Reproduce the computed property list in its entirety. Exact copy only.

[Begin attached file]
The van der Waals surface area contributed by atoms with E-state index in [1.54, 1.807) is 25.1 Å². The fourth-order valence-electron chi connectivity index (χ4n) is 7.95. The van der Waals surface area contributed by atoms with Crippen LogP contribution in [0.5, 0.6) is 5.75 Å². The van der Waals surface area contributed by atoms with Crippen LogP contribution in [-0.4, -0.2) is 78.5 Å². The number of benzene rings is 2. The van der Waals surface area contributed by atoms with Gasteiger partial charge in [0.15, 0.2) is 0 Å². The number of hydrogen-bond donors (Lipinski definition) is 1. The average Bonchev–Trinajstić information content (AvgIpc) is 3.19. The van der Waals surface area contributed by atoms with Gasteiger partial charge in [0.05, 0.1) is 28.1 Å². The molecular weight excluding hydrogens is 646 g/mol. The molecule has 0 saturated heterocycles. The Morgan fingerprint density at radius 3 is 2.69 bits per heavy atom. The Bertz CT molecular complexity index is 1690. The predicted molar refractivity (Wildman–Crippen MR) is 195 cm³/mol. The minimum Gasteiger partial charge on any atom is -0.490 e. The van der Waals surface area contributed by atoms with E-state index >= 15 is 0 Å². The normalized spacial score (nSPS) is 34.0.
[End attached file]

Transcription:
The van der Waals surface area contributed by atoms with E-state index in [1.54, 1.807) is 25.1 Å². The fourth-order valence-electron chi connectivity index (χ4n) is 7.95. The van der Waals surface area contributed by atoms with Crippen LogP contribution in [0.5, 0.6) is 5.75 Å². The van der Waals surface area contributed by atoms with Crippen LogP contribution in [-0.4, -0.2) is 78.5 Å². The number of benzene rings is 2. The van der Waals surface area contributed by atoms with Gasteiger partial charge in [0.15, 0.2) is 0 Å². The number of hydrogen-bond donors (Lipinski definition) is 1. The average Bonchev–Trinajstić information content (AvgIpc) is 3.19. The van der Waals surface area contributed by atoms with Gasteiger partial charge in [0.05, 0.1) is 28.1 Å². The molecular weight excluding hydrogens is 646 g/mol. The molecule has 0 saturated heterocycles. The Morgan fingerprint density at radius 3 is 2.69 bits per heavy atom. The Bertz CT molecular complexity index is 1690. The predicted molar refractivity (Wildman–Crippen MR) is 195 cm³/mol. The minimum Gasteiger partial charge on any atom is -0.490 e. The van der Waals surface area contributed by atoms with E-state index >= 15 is 0 Å². The normalized spacial score (nSPS) is 34.0.